xi's moments
Home | Books

A revolution in the world of communist literature

By ZHANG ZHOUXIANG | China Daily Global | Updated: 2022-05-05 09:34

When talking about their middle and high school days, many friends often complain how politics as a subject was both difficult and boring. The textbooks had names of foreigners that were difficult to remember, the content included theories that were often difficult to comprehend, and the exams no less difficult.

Many will admit that they struggled with the text and failed to understand what was being said, although they found a way to pass the exams.

However, as they grew up, many started understanding the importance of Marxist classics in guiding people's thoughts. The more one reads Capital, the more one understands how the world functions and how money flows from one country or one region to another. The more one reads Communist Manifesto, the more one understands world history and how it evolved to become what it is today. Not only the theories, but also the background of the times in which these were written appeal to readers today.

The localized versions are even more helpful. If you are facing any problem in life, just read through On Practice and On Contradiction, the two famous essays by Mao Zedong, and ask yourself the following question:

What's at the core of the problem? And then one can make a plan to solve it step by step. That's how the two essays written 85 years ago have been guiding people even today.

Yet the problem lies not in recognizing the value of the Marxist classics. Everybody knows the books are valuable and helpful, and every media outlet calls for strengthening education on them. However, how to make these classics that have been lighting up the way for so many across time attractive enough for today's young students remains a challenge.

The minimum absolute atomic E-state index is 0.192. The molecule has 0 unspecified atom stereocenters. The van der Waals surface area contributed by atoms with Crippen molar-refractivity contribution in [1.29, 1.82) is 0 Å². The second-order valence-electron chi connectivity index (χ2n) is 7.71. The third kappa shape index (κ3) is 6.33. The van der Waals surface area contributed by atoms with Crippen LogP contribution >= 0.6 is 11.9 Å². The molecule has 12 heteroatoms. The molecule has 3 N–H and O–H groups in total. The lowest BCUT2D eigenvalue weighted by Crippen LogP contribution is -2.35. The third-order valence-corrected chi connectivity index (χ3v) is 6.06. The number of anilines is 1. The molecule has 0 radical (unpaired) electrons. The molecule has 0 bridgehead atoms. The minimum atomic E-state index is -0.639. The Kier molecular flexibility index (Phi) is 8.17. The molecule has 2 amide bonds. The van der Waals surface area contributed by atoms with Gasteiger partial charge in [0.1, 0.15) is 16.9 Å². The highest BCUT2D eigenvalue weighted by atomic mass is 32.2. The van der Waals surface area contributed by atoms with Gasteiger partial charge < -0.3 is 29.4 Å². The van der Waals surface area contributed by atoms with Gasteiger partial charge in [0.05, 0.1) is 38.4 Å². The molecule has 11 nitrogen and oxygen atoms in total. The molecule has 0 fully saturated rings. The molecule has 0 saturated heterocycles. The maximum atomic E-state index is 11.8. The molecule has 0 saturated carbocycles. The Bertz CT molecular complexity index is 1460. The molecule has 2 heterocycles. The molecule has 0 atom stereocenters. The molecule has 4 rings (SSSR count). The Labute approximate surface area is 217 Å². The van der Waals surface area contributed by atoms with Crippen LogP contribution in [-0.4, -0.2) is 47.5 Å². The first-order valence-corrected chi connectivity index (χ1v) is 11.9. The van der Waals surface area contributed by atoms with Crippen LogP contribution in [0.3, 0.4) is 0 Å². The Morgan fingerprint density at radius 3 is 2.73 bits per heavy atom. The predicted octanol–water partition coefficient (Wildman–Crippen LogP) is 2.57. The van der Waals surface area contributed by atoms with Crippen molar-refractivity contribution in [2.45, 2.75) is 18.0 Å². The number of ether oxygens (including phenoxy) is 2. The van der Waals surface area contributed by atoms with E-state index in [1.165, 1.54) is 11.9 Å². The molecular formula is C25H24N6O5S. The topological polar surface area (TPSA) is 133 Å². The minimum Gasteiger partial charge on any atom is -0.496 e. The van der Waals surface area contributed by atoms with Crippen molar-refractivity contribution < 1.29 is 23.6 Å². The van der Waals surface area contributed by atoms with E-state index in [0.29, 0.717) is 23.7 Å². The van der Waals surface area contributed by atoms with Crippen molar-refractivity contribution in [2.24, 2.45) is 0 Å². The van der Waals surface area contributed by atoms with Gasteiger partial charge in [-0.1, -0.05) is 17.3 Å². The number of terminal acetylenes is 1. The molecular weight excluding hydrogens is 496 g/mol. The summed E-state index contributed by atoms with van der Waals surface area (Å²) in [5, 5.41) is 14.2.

Nineteen years have passed since I graduated from high school, and the way they teach politics in schools has undergone a lot of change. When I visit middle and high schools now, I find that teachers today, instead of doling out boring theories, are now telling interesting stories in even more interesting ways to their students.

I recall how a high school teacher, when explaining Communist Manifesto to her students, made some students enact the roles of Karl Marx, his girlfriend Jenny von Westphalen, and Frederick Engels to reconstruct the scenario in which the great work was written.

When the names that changed history more than 150 years ago on the other side of Eurasia come alive in classrooms, it will register better in the minds of students and they cannot forget those names in a hurry thereafter.

Of course, stories alone do not impart knowledge; books are still needed to help students understand what really happened and why. Everybody knows how challenging that is in today's world, with smartphones consuming people's time from morning to evening. When even adults find it challenging to put down their phones and pick up a book, how does one lure young students to do it?

It is under this pressure that books, about Marxism classics in particular, have undergone a change. Compared with decades ago, the classics now have more illustrations and cartoons, making the content more lively and engaging. The content is written in a more humorous way so that young readers don't start yawning while reading them. There are more QR codes enabling the readers to listen to audio versions by simply scanning those. Some books even have designed pop-ups to explain things better.

In one word, classics on Marxism today are no longer what they were 10 years, or even five years ago. But they share one thing in common. They teach the same values and strengthen the same belief in communism.

That's how the hope of the future is ensured.

Global Edition
Copyright 1995 - . All rights reserved. The content (including but not limited to text, photo, multimedia information, etc) published in this site belongs to China Daily Information Co (CDIC). Without written authorization from CDIC, such content shall not be republished or used in any form. Note: Browsers with 1024*768 or higher resolution are suggested for this site.
License for publishing multimedia online 0108263

Registration Number: 130349